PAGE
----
On Monday of this week I reported on a parliamentary briefing note which discusses greenhouse gas emissions due to information and communication technologies. At around the same time the Parliamentary Office of Science and Technology published a so-called “POSTnote” which details changes to the British economy required to meet the emissions targets listed in the Climate Change Act (2008).
After presenting the background of greenhouse gas emissions and the various emissions targets, the briefing note outlines a number of possible transition scenarios that depend on such factors as changes in energy demand, growth in the aviation sector, and the expectations and performance of new technologies. There is then a discussion of the policy instruments necessary to implement such economic transitions.
There are three things mentioned in the POSTnote that grab my attention. The first is that the time required for emissions cuts depends on economic cost, the capacity of the economy to deploy new technologies, and the rate at which people adopt more environmentally sensitive practices. Behaviour and technology are strongly coupled, and cannot be considered separately.
The second issue is the need for flexibility in the system. Accurately predicting the makeup of the economy in 2050 is something of a fool’s game. Lifestyles and technologies are changing so fast that it is impossible to accurately predict where we will be a generation or two down the line.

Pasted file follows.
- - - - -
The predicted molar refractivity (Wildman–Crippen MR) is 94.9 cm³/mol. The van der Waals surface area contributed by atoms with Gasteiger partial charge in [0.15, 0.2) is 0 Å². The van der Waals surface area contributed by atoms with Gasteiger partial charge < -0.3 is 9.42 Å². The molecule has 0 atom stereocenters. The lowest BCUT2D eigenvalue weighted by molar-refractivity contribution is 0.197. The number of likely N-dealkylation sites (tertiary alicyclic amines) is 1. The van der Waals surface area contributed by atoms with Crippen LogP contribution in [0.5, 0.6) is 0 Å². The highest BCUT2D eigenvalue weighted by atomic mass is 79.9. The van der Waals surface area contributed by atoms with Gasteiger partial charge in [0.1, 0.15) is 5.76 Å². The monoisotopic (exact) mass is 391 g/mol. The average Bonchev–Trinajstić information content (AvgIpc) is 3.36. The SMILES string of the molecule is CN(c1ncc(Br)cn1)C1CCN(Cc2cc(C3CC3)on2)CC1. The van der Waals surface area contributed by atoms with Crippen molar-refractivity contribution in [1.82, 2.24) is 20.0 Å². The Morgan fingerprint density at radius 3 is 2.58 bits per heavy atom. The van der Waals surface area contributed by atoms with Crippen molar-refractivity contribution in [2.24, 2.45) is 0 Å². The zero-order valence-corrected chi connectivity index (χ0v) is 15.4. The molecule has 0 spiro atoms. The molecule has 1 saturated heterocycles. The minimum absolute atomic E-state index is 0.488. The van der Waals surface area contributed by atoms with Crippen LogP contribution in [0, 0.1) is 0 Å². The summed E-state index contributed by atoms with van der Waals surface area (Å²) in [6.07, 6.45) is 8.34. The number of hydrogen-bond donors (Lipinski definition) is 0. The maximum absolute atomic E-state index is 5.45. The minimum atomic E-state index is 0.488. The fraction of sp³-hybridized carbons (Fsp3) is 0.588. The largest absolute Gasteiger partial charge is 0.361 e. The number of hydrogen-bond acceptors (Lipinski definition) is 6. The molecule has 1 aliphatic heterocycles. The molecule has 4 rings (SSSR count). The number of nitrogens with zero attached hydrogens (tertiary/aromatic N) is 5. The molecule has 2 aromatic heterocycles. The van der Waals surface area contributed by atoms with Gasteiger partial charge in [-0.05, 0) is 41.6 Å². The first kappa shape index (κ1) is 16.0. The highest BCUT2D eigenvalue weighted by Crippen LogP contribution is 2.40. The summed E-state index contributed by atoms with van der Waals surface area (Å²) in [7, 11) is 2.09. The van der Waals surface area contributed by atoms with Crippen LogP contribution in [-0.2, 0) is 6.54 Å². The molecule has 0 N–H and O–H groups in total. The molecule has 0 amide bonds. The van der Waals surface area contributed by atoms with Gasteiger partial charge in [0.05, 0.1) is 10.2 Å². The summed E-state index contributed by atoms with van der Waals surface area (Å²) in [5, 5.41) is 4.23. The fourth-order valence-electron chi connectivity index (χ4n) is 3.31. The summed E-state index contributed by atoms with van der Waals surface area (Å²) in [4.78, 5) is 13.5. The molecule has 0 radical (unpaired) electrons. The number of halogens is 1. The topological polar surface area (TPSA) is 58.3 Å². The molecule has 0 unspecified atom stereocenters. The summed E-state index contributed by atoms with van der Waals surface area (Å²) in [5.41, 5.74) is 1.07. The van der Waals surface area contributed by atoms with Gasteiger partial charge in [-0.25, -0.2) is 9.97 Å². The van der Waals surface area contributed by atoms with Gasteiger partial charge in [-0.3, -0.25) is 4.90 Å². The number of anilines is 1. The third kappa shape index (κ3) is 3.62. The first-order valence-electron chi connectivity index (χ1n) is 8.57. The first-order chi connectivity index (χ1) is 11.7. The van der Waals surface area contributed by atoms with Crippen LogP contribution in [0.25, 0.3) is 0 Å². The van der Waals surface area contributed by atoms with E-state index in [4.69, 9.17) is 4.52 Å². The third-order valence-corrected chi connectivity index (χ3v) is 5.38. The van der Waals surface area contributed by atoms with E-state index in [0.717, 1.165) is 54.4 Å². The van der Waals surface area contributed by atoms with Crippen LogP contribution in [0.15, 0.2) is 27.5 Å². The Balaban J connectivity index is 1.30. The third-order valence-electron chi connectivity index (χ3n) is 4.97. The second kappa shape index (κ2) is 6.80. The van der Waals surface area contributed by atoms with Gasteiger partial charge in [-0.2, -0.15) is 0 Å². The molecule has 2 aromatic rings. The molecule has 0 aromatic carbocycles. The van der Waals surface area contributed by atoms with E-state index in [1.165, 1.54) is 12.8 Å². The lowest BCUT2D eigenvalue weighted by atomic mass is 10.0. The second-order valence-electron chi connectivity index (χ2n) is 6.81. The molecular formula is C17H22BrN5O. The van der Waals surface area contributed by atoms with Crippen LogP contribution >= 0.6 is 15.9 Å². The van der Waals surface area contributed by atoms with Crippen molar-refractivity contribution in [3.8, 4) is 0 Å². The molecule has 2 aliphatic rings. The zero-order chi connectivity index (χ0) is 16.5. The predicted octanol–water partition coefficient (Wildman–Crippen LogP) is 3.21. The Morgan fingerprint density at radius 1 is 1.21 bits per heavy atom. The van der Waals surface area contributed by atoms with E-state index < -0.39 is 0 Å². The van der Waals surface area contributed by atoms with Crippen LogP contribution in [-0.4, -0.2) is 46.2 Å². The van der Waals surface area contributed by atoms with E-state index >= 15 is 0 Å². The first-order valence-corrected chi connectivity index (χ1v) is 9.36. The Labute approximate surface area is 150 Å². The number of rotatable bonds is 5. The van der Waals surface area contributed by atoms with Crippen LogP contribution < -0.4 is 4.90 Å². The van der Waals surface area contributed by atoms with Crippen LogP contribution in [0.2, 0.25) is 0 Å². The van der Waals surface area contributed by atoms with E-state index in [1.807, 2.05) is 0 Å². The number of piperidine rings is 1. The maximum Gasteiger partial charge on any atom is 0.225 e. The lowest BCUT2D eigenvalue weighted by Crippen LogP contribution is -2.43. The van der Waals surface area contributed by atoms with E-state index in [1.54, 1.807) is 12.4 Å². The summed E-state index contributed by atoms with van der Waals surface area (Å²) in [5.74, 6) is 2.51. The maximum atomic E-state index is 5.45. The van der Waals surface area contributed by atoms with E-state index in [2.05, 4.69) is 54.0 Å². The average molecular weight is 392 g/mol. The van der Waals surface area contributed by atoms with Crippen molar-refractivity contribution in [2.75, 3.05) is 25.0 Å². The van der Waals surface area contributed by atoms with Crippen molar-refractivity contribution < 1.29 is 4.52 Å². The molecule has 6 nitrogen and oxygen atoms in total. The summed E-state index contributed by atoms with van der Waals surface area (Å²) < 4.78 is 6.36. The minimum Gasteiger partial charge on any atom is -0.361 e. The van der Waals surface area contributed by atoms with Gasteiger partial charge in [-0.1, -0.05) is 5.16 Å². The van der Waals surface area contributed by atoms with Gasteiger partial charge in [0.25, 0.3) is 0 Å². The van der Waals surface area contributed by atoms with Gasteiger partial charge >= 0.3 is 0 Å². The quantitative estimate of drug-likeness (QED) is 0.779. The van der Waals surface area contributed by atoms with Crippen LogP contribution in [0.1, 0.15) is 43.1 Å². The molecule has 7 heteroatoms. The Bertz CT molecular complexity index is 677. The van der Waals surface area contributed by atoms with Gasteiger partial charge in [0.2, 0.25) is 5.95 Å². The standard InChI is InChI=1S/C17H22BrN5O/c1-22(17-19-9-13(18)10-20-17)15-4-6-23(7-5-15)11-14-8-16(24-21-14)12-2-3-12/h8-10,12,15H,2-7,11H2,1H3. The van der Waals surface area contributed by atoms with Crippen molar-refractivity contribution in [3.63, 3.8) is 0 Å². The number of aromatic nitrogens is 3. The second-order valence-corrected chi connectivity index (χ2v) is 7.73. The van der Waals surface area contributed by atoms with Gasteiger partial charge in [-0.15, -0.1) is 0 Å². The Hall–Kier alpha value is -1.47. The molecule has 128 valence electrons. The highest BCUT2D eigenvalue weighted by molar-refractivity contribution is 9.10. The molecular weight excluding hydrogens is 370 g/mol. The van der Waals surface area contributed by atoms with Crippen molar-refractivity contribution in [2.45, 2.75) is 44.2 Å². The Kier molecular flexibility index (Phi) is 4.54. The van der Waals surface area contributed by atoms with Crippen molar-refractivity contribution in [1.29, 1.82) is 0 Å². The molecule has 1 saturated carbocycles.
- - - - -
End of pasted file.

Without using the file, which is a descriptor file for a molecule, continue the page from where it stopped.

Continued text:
A diverse portfolio of low-carbon technologies is required that allows the economy to evolve in an environmentally sustainable direction while respecting the population’s needs and desires. Anything else would require centralised and authoritarian command structures.
Government structures and the regulatory system have evolved around existing technologies, and this ‘technology lock-in’ leads to a high degree of inertia in the system. New technologies can only compete with established if environmental, innovation, infrastructure, planning and fiscal policies are coordinated. But how does this sit with the professed need for decentralised decision making and market-led flexibility?
The need here is for joined-up government able to respond dynamically to changing circumstances, while at the same time being proactive and addressing problems that markets on their own may be incapable of dealing with. Is the UK in its current form up to the job?